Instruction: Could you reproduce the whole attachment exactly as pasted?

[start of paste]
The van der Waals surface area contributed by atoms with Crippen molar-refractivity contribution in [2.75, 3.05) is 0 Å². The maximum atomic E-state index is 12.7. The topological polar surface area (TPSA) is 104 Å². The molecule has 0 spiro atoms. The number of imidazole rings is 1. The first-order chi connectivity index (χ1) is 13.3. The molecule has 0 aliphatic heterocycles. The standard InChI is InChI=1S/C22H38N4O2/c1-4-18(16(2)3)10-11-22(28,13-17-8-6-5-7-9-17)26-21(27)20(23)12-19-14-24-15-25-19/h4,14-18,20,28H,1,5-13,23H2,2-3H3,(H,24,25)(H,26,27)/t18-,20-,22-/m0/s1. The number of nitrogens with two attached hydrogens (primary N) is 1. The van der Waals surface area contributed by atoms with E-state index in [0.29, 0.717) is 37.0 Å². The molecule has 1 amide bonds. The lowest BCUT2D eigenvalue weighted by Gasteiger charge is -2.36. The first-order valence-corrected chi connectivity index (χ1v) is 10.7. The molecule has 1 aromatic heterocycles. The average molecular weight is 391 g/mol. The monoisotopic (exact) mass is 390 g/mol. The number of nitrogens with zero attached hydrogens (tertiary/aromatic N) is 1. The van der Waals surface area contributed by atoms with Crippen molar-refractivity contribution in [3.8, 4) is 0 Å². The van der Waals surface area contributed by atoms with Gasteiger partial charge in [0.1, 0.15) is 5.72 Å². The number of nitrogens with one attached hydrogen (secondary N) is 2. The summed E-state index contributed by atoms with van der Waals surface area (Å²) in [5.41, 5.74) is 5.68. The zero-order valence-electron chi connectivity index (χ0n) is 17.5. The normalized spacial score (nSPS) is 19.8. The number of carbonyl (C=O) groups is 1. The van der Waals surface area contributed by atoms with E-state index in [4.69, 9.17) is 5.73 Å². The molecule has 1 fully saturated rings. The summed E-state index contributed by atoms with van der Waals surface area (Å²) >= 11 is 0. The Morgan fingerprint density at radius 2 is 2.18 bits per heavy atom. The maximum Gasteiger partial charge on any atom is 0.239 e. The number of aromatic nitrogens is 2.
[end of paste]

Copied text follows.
The van der Waals surface area contributed by atoms with Crippen molar-refractivity contribution in [2.75, 3.05) is 0 Å². The maximum atomic E-state index is 12.7. The topological polar surface area (TPSA) is 104 Å². The molecule has 0 spiro atoms. The number of imidazole rings is 1. The first-order chi connectivity index (χ1) is 13.3. The molecule has 0 aliphatic heterocycles. The standard InChI is InChI=1S/C22H38N4O2/c1-4-18(16(2)3)10-11-22(28,13-17-8-6-5-7-9-17)26-21(27)20(23)12-19-14-24-15-25-19/h4,14-18,20,28H,1,5-13,23H2,2-3H3,(H,24,25)(H,26,27)/t18-,20-,22-/m0/s1. The number of nitrogens with two attached hydrogens (primary N) is 1. The van der Waals surface area contributed by atoms with E-state index in [0.29, 0.717) is 37.0 Å². The molecule has 1 amide bonds. The lowest BCUT2D eigenvalue weighted by Gasteiger charge is -2.36. The first-order valence-corrected chi connectivity index (χ1v) is 10.7. The molecule has 1 aromatic heterocycles. The average molecular weight is 391 g/mol. The monoisotopic (exact) mass is 390 g/mol. The number of nitrogens with zero attached hydrogens (tertiary/aromatic N) is 1. The van der Waals surface area contributed by atoms with Crippen molar-refractivity contribution in [3.8, 4) is 0 Å². The van der Waals surface area contributed by atoms with Gasteiger partial charge in [0.1, 0.15) is 5.72 Å². The number of nitrogens with one attached hydrogen (secondary N) is 2. The summed E-state index contributed by atoms with van der Waals surface area (Å²) in [5.41, 5.74) is 5.68. The zero-order valence-electron chi connectivity index (χ0n) is 17.5. The normalized spacial score (nSPS) is 19.8. The number of carbonyl (C=O) groups is 1. The van der Waals surface area contributed by atoms with E-state index in [4.69, 9.17) is 5.73 Å². The molecule has 1 fully saturated rings. The summed E-state index contributed by atoms with van der Waals surface area (Å²) >= 11 is 0. The Morgan fingerprint density at radius 2 is 2.18 bits per heavy atom. The maximum Gasteiger partial charge on any atom is 0.239 e. The number of aromatic nitrogens is 2.